What she saw as a lack of coordinated trans-Atlantic effort in combating Kremlin tactics of disinformation and cyberattacks led Stollmeyer to create her own initiative, "Defending Democracy," in order to more effectively contribute. "The only possible world in which we will need less of [countering disinformation] is the Kremlin stopping this hybrid war against Western democracies, which I think is highly unlikely," she added.
Lawyer alleges flawed fact-checking
Another salvo has since come from EU law professor Alberto Alemanno. Alemanno and three counterparts have filed a complaint with the EU Ombudsman contending the Disinformation Review "violates the rights to freedom of expression and due process of those accused of distributing disinformation."
Alemanno calls the service "well intentioned" but takes issue with its conduct, alleging it doesn't meet standards of the International Fact-Checking Network (IFCN).
"We are not calling for the closing of the disinformation unit," Alemanno emphasized. "But we are simply saying that the EU should upgrade its own fact-checking system and should be more compliant with all fundamental rights incuding the right of defense. There is no transparency whatsoever on how they are actually considering 'my news' or 'your news' as fake."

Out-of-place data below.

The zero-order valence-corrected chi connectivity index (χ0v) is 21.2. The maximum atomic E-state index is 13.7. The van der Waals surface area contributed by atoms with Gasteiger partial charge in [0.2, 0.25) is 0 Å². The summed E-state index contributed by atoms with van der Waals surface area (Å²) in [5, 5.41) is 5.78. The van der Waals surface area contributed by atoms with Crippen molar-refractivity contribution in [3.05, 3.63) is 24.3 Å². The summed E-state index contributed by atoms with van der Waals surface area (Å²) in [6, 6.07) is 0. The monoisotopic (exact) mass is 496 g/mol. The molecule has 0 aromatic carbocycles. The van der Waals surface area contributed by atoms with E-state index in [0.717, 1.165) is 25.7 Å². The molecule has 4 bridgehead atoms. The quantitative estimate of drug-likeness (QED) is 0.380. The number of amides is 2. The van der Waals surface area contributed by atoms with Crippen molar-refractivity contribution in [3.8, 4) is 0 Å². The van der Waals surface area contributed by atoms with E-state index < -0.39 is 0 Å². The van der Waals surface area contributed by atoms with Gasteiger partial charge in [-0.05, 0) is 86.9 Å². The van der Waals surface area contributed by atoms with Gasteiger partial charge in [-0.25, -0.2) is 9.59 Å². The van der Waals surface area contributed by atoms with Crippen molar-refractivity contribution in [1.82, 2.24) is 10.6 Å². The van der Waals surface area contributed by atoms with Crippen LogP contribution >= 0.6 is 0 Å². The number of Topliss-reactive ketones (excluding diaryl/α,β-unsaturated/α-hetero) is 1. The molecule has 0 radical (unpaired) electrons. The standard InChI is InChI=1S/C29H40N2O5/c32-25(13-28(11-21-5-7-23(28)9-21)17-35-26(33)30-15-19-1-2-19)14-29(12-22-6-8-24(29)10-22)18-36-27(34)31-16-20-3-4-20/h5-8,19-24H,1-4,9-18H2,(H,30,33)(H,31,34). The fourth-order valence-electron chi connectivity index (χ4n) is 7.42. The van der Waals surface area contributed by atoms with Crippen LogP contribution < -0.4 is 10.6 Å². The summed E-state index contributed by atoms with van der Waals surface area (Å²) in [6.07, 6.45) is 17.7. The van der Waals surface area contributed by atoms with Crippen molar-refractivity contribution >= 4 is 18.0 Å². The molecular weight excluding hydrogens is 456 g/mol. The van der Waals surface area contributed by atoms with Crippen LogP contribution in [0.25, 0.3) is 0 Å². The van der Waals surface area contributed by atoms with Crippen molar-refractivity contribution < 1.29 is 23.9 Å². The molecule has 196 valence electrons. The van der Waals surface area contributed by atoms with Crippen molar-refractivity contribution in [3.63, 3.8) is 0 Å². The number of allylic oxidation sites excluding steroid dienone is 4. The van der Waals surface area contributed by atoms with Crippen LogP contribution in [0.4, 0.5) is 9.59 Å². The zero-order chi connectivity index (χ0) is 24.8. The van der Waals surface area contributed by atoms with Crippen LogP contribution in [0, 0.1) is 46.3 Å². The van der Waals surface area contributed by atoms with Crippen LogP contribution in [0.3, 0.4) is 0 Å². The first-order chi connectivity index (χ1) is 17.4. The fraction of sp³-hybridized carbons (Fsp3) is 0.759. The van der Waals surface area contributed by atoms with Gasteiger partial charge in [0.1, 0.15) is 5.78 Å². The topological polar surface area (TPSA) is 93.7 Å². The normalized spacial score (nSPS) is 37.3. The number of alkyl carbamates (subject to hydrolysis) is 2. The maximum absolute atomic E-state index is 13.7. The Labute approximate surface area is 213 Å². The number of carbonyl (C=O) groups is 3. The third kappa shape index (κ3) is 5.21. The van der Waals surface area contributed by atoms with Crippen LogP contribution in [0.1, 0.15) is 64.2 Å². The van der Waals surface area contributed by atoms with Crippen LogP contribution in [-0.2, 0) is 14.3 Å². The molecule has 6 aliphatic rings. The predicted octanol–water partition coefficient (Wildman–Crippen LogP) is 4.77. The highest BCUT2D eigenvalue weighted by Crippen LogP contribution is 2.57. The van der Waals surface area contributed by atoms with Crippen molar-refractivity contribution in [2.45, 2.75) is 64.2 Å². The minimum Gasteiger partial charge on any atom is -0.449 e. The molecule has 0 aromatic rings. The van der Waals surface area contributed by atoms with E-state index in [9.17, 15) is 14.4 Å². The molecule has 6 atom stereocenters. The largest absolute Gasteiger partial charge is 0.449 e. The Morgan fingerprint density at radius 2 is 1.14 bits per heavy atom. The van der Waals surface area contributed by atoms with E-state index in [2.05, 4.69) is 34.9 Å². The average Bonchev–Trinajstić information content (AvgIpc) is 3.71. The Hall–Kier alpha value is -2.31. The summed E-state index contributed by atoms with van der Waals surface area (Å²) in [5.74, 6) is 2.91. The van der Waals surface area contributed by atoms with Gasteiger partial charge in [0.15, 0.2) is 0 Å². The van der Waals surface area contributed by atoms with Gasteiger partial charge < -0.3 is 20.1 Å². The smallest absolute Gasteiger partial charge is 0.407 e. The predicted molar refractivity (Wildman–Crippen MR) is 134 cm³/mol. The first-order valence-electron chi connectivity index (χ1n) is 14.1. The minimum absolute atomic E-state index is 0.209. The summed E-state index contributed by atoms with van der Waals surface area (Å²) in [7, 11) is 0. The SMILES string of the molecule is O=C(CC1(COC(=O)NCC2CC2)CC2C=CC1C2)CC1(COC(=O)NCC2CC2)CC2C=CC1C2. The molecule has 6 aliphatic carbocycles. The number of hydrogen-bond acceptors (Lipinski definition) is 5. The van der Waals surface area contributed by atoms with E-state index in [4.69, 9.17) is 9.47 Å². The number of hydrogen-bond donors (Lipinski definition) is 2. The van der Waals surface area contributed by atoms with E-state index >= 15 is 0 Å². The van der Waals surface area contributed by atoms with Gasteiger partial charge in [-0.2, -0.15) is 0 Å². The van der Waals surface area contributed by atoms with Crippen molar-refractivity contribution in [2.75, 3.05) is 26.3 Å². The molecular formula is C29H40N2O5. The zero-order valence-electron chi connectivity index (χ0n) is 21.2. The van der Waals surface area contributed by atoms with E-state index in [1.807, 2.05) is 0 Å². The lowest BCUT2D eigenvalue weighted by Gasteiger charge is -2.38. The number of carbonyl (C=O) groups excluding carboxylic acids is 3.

Alemanno is himself getting blasted on Twitter. While Jakub Kalensky, who leads East Stratcom's counter-disinformation efforts, declined DW's request for an interview, he spoke succintly and directly to Alemanno through a tweet about the accused lack of transparency, which he dismissed.
Others have publicly addressed Alemanno's complaints by noting that errors in the Dutch cases were acknowledged and rectified.
Think tanks muster support
Jakub Janda, head of the Kremlin Watch program at the European Values Think Tank in Prague, is livid about the situation. "I am surprised by how several individuals have decided to try to kill the best government initiative in Europe for exposing pro-Kremlin disinformation," Janda said. "The Kremlin has some useful idiots who often serve its foreign policy goals. This helps sabotage various countermeasures and paralyze some of the right responses."